Pastoralists, Mongolia. Image courtesy of Esther Schelling, Swiss TPH.
One of a series of blogs written by CABI editors for One Health Day on November 3rd 2016
It's always nice to meet up with a CABI author at a conference especially when they are giving a talk around a theme dear to CABI‘s heart, namely “One Health”: the concept of working across the interface of animal, plant, human and environment to achieve health & development which is sustainable and fair. CABI has been gathering, managing and generating research information across all these sectors since 1912. We know “its all connected”.
The conference was the RSTMH biennial meeting [Cambridge UK, Sept 12-16th, 2016], and the author in question, Esther Schelling, co-editor of CABI’s book One Health: The Theory and Practice of Integrated Health Approaches . To read a free e-chapter, use this link.
In One Health beyond early detection and control of zoonoses Esther talked about her long-time project with nomadic pastoralists in Chad and a rift valley fever (RVF) control project in Kenya. She drew attention to the need for:
- more interdisciplinary studies to include an evaluation of One Health working
- involvement of social scientists
- engagement of key stakeholders
And tellingly she provided a cost-benefit analysis to society of controlling zoonoses when the disease is in its animal host before it infects human beings.
Those cost-benefit analyses made a deep impression on the delegates, many of whom were involved in zoonotic neglected tropical diseases. Perhaps for the first time they were appreciating the added benefits and synergies that a transdisciplinary approach between science, society, humanities and medicine could bring.
(Photo: electron micrograph of a blackfly with Onchocerca parasite, credit:USDA)
The idea of sitting in a field and letting blackflies potentially carrying an unpleasant disease bite you sounds like a job best avoided, yet this is the way in which populations of blackflies carrying the river blindness parasite Onchocerca are monitored in Sub-Saharan Africa. Research is on to try and find an alternative and I heard about one study at the ISNTD Bites seminar in London recently. ISNTD Bites brings together multidisciplinary experts to form partnerships and exchange information about neglected vectorborne diseases.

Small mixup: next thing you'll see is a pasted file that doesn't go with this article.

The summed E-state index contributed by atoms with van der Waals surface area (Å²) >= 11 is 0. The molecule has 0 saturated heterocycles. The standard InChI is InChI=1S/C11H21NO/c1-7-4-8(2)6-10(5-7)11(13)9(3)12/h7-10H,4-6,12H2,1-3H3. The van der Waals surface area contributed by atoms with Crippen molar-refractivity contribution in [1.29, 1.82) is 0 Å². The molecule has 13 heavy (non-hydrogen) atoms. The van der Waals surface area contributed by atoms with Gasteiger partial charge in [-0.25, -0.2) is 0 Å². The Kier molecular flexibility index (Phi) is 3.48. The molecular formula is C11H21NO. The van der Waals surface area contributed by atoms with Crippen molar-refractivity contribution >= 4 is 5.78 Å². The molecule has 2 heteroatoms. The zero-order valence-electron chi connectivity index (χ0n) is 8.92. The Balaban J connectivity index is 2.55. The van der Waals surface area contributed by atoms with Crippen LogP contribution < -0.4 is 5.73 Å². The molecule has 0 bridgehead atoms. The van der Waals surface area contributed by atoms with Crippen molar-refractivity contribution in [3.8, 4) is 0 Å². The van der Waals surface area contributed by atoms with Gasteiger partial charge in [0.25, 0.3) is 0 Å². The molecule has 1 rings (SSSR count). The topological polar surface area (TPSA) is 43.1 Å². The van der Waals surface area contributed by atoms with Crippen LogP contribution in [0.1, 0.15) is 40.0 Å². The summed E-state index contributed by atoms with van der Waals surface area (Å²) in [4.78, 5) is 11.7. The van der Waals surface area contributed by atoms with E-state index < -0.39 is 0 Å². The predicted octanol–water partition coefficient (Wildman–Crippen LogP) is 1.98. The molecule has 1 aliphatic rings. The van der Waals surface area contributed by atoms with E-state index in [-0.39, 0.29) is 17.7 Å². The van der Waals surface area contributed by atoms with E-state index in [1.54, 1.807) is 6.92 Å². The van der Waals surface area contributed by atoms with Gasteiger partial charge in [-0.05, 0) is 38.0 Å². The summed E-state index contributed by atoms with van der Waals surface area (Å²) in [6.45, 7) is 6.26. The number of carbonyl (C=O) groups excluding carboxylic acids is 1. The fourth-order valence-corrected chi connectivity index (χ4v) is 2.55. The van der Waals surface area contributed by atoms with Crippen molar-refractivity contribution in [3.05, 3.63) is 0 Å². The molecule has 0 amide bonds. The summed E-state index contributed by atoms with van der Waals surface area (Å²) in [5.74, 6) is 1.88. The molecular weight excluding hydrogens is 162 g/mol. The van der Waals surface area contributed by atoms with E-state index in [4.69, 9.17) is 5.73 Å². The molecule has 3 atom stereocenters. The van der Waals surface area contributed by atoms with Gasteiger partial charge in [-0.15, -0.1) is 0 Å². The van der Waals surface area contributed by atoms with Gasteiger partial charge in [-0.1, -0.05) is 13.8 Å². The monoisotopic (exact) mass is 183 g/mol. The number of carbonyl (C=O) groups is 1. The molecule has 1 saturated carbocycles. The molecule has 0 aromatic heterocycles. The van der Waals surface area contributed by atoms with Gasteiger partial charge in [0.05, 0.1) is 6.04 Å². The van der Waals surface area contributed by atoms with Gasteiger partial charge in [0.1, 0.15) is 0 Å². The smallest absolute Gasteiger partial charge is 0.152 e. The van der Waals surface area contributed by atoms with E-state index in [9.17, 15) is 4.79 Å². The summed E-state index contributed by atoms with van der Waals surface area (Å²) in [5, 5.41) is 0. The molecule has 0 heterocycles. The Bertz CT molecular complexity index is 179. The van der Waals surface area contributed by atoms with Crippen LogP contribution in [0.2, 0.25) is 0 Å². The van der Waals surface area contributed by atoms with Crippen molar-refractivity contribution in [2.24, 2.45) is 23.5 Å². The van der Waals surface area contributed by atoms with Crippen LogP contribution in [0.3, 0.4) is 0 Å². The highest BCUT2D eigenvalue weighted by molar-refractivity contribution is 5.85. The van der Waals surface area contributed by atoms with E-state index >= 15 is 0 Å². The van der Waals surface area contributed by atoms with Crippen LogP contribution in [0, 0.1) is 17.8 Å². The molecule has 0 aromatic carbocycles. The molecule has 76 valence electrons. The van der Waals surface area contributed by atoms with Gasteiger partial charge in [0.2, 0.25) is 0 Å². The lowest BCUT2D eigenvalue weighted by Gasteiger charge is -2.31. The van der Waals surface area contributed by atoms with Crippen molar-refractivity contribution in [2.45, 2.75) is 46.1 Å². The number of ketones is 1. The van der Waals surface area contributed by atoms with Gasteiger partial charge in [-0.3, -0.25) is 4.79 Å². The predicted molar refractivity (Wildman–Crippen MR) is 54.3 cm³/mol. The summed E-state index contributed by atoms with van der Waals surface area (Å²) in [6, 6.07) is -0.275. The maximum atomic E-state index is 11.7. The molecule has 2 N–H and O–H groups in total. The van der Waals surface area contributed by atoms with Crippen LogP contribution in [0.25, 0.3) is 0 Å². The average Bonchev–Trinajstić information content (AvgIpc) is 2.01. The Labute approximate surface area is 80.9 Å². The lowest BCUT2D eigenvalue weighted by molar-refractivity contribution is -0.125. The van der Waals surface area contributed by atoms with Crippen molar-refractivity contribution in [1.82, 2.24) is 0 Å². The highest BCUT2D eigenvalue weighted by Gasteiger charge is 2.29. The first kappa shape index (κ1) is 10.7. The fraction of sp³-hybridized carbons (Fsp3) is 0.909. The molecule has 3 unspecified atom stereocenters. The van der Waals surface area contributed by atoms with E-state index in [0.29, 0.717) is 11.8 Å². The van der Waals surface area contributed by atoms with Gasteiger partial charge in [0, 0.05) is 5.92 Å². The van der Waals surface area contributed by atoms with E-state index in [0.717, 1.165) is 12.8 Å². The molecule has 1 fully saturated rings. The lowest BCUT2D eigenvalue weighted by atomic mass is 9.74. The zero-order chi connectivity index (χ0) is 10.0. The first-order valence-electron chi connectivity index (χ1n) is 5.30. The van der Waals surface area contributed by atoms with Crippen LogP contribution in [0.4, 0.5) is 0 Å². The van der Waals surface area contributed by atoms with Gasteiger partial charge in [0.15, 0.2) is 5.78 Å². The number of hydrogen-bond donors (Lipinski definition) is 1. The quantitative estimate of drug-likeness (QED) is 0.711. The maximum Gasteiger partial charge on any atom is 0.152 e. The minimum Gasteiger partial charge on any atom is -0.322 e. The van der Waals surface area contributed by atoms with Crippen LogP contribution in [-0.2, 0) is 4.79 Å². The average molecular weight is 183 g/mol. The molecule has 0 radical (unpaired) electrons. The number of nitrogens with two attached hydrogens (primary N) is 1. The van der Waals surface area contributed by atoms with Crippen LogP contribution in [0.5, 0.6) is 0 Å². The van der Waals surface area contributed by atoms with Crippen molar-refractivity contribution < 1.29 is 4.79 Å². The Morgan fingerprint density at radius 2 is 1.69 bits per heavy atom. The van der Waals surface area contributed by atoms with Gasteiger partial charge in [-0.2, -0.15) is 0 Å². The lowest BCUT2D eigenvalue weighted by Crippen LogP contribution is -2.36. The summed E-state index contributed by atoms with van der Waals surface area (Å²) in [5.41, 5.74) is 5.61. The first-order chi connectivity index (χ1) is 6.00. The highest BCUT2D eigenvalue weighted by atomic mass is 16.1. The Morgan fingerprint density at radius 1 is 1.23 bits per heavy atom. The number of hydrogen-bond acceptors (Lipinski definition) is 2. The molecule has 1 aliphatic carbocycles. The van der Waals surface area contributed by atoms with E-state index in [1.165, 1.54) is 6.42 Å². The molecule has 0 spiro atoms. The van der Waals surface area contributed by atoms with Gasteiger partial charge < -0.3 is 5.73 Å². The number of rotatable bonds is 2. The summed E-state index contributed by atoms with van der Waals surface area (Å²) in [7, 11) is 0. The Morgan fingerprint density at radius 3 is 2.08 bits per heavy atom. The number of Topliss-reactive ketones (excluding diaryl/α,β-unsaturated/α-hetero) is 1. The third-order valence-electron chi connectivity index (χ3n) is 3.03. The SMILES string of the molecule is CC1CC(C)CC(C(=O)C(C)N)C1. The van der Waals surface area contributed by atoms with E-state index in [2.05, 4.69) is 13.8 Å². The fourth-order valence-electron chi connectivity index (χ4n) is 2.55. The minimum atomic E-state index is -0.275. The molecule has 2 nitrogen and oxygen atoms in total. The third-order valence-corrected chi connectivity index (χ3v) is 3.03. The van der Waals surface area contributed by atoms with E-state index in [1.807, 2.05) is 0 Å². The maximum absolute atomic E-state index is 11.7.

Other than possibly the newly discovered leaping beetles of New Caledonia with a mysterious plant diet, few if any plant pests or diseases make it onto any one of the Time Top of Everything of 2011 lists.
But pests and diseases are busy making their way into their own ‘Top 10’. CABI scientists put together a list in 2011 of some of the world’s worst plant pests, and plant viruses and fungal pathogens are also getting together.
Molecular Plant Pathology has published the results of a survey amongst plant virologists, ranking plant viruses based on scientific/economic importance. The historical perspective, the science, the economics and the latest research are discussed for each of the viruses making it into the ‘Top 10’.
First place is given to Tobacco mosaic virus for its scientific importance based on its role which has extended beyond practical plant pathology (as a virus causing serious losses in a profitable crop) to its use as a model system and in molecular pathology. TMV (just to corroborate its importance) is also the highest ranking plant virus on CAB Abstracts. The database has more than 8000 records specifically on TMV since 1909 (just over 10% of all the records on plant viruses on the database), and is still going strong with about 100 records added each year.
‘Top 10 plant viruses in molecular plant pathology’ is free to download here. Now watch out for the ‘Top 10 fungal pathogens in molecular plant pathology’…coming soon…